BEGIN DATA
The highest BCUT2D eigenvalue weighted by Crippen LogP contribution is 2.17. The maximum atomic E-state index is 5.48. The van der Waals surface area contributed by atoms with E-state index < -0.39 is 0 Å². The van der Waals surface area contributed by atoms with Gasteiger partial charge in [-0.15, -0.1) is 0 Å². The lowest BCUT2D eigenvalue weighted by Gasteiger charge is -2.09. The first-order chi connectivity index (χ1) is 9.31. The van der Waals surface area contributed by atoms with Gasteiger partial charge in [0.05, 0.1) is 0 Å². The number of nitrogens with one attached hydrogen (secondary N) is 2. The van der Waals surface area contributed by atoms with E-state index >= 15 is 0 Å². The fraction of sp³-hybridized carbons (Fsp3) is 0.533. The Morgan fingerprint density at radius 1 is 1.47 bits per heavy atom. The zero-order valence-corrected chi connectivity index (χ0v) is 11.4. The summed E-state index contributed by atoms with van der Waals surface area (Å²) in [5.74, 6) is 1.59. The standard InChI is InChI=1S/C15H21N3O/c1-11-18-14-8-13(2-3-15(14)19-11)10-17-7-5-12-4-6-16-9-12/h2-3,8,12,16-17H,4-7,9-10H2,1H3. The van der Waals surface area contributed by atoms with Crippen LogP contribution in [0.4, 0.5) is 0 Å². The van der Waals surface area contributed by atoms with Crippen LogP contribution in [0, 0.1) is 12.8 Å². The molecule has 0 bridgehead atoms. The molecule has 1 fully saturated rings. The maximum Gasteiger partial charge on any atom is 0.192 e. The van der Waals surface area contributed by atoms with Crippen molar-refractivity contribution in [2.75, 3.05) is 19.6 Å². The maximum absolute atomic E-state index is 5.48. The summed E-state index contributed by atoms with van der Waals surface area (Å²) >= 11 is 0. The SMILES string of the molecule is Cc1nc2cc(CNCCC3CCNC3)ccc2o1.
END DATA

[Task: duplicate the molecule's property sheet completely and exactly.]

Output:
The highest BCUT2D eigenvalue weighted by Crippen LogP contribution is 2.17. The maximum atomic E-state index is 5.48. The van der Waals surface area contributed by atoms with E-state index < -0.39 is 0 Å². The van der Waals surface area contributed by atoms with Gasteiger partial charge in [-0.15, -0.1) is 0 Å². The lowest BCUT2D eigenvalue weighted by Gasteiger charge is -2.09. The first-order chi connectivity index (χ1) is 9.31. The van der Waals surface area contributed by atoms with Gasteiger partial charge in [0.05, 0.1) is 0 Å². The number of nitrogens with one attached hydrogen (secondary N) is 2. The van der Waals surface area contributed by atoms with E-state index >= 15 is 0 Å². The fraction of sp³-hybridized carbons (Fsp3) is 0.533. The Morgan fingerprint density at radius 1 is 1.47 bits per heavy atom. The zero-order valence-corrected chi connectivity index (χ0v) is 11.4. The summed E-state index contributed by atoms with van der Waals surface area (Å²) in [5.74, 6) is 1.59. The standard InChI is InChI=1S/C15H21N3O/c1-11-18-14-8-13(2-3-15(14)19-11)10-17-7-5-12-4-6-16-9-12/h2-3,8,12,16-17H,4-7,9-10H2,1H3. The van der Waals surface area contributed by atoms with Crippen LogP contribution in [0.4, 0.5) is 0 Å². The van der Waals surface area contributed by atoms with Crippen LogP contribution in [0, 0.1) is 12.8 Å². The molecule has 0 bridgehead atoms. The molecule has 1 fully saturated rings. The maximum Gasteiger partial charge on any atom is 0.192 e. The van der Waals surface area contributed by atoms with Crippen molar-refractivity contribution in [2.75, 3.05) is 19.6 Å². The maximum absolute atomic E-state index is 5.48. The summed E-state index contributed by atoms with van der Waals surface area (Å²) >= 11 is 0. The SMILES string of the molecule is Cc1nc2cc(CNCCC3CCNC3)ccc2o1.